Proposition 171: Reassessment Exemption for County-Jumping Disaster Victims – NO
The famous Prop 13 of 1978 says that your property's assessed value can go up only 2% a year so long as it isn't remodeled or sold. So while your property may be worth twice what it was ten years ago, its assessed value will have barely changed. Since property taxes are based on assessed value, the size of your property tax bill depends more on how long you've owned your property than how much it's really worth. It's sort of like paying income tax based on how long you've had your current job. It's ridiculous.
Since Prop 13 passed, we voters have approved about a zillion little exemptions to let special people avoid being reassessed when they move or remodel: disaster victims, people who inherit their property, people over 55 who move into cheaper homes, people who fire-proof or earthquake-proof their property, people who live in historic buildings. Prop 171 extends reassessment exemptions to disaster victims who move to comparable property in a different county than their destroyed property.
On the surface Prop 171 seems charitable and innocuous. But every time we grant a reassessment exemption like Prop 171, we make the lunacy I pointed out above more palatable, and thus postpone the day when California comes to its senses and repeals Proposition 13. Prop 171 hopes to eliminate the complaints of yet another class of citizens upset with the system of "property tax based on length of ownership," and thus perpetuate a fundamentally flawed law.
I don't usually recommend protest votes, but I've taken up repeal of Prop 13 as a crusade. Despite today's soft housing market, soon it won't be unusual for people who have just bought their property to pay ten times more property taxes than their neighbors who have owned since 1978. It's as unfair and arbitrary to base taxation on length of ownership as it would be to base it on length of hair or length of name. Prop 171 will pass easily. Your "no" vote might just send a tiny message that we are unwilling to accept this law any more.
Proposition 172: Extension of Half-Cent Sales Tax – YES
I wish I had been able to include a clothespin with this edition, folks, because you're going to want to hold your nose when you vote for Prop 172.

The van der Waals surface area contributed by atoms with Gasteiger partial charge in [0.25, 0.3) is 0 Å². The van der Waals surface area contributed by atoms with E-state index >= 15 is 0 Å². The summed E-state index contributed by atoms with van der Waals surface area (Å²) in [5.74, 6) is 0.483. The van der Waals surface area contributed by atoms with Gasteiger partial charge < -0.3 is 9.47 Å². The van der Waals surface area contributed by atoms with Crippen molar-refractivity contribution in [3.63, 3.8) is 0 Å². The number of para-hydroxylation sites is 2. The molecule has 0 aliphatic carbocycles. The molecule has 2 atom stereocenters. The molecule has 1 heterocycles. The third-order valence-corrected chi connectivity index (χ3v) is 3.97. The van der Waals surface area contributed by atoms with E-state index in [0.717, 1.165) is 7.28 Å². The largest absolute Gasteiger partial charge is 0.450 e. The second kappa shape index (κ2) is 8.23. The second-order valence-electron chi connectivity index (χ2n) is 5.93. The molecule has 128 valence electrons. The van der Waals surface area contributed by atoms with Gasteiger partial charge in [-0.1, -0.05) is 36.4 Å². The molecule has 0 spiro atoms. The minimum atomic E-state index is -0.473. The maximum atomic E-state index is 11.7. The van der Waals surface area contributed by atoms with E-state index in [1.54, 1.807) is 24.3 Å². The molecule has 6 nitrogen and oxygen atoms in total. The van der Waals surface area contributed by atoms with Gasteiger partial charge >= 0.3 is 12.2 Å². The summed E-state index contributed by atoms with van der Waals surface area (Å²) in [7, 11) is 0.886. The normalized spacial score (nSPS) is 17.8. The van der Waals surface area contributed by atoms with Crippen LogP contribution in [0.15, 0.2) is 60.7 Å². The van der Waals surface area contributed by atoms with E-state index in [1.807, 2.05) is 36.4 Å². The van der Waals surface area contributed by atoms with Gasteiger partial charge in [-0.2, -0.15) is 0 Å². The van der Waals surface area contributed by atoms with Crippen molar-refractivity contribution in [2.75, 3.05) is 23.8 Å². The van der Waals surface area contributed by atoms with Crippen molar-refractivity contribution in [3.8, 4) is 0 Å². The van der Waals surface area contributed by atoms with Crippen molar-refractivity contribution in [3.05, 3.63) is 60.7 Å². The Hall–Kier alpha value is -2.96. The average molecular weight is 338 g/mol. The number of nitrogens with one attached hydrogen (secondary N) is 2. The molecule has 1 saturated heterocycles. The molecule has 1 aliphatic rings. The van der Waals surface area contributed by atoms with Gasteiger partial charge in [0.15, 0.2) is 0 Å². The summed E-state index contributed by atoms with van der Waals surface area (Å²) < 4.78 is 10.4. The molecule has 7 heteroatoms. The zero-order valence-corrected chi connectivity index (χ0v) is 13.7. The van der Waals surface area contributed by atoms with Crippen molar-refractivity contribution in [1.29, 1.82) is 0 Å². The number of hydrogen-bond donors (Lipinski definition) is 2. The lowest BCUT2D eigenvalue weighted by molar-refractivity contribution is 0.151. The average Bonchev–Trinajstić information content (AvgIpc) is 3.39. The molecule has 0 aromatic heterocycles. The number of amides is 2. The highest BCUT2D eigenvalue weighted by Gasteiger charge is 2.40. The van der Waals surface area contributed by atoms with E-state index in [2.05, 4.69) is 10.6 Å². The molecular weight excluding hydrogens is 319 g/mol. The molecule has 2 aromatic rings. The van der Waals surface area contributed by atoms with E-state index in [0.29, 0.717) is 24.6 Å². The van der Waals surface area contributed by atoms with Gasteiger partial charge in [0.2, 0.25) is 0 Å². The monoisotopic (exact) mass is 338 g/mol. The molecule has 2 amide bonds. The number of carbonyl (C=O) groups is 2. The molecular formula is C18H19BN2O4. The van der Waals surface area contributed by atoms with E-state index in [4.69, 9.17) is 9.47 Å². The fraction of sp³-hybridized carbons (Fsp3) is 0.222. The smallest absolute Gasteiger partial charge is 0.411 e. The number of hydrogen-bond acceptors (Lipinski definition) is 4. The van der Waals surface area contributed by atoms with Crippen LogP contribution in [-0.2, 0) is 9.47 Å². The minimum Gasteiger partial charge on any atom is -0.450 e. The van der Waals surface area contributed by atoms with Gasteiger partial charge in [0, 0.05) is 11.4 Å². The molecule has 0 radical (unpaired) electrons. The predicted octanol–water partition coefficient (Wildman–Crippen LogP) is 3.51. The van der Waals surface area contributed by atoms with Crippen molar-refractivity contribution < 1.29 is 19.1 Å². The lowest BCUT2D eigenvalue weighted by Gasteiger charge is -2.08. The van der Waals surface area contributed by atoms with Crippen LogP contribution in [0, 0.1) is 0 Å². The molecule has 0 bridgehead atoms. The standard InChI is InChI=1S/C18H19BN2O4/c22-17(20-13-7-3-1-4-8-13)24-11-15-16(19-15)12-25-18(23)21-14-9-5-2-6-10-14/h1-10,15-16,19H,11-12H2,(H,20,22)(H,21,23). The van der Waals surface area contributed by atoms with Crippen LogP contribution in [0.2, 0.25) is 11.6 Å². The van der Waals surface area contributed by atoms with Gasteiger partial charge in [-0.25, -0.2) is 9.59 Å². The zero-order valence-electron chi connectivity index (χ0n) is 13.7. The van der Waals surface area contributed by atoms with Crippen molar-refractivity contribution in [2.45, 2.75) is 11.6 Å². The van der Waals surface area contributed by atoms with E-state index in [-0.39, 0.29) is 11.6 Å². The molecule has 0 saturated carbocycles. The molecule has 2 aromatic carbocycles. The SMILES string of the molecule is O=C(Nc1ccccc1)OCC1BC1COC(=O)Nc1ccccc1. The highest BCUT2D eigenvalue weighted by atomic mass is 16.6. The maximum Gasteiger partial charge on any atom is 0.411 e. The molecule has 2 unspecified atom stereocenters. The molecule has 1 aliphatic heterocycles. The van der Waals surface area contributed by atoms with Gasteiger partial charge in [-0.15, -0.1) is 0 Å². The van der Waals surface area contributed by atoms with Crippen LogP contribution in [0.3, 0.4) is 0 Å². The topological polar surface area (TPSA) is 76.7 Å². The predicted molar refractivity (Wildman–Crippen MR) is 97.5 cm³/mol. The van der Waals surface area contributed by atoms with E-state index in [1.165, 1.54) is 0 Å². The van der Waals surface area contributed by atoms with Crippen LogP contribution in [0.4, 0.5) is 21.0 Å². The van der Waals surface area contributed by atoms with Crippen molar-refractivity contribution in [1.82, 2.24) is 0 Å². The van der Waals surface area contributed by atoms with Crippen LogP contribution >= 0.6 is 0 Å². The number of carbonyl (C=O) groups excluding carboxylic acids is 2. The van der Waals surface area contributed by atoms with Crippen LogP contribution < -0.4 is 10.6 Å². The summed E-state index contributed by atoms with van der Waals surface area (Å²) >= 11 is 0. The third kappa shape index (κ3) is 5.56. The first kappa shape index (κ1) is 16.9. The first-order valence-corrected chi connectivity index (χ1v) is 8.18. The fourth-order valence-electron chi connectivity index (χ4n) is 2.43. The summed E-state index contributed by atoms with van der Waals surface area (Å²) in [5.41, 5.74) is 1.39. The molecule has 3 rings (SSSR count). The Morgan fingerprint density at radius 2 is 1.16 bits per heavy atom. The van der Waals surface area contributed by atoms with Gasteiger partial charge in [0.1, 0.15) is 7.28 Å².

Prop 172 is part of the 1993-94 state budget compromise, courtesy of your friendly governor and legislature in Sacramento. To balance the state budget, these wonderful human beings have plundered $2.3 billion in property taxes from the counties and diverted it to schools. This saved billions for the state budget, but it left the counties high and dry.
Remember the emergency temporary half-cent sales increase that went into effect after the 1989 earthquake? That increase is due to expire at the end of this year. Prop 172 will extend the half-cent sales tax forever and give the resulting $1.5 billion a year to the counties to pay for public safety, partially reimbursing them for the mugging they just got from the state. How the counties come up with the remaining $800 million is a mystery to me-I guess they'll just lay people off and cut services.
This stinks. It's an awful situation for the counties and everyone who depends on them. And I hate being asked to raise the sales tax, which is harshly regressive and hits hardest those least able to pay. But the only thing that could make things worse would be for Prop 172 to fail. If that happened, the counties would be out the entire $2.3 billion. As I often point out, you can only vote "yes" or "no" on these ballot propositions; there is no essay section. When presented with as aromatic a choice as Prop 172, we've got to vote for the lesser of the two evils, and that's "yes." As for your essays, send 'em to your beloved state legislators. They'll be so happy to hear from you.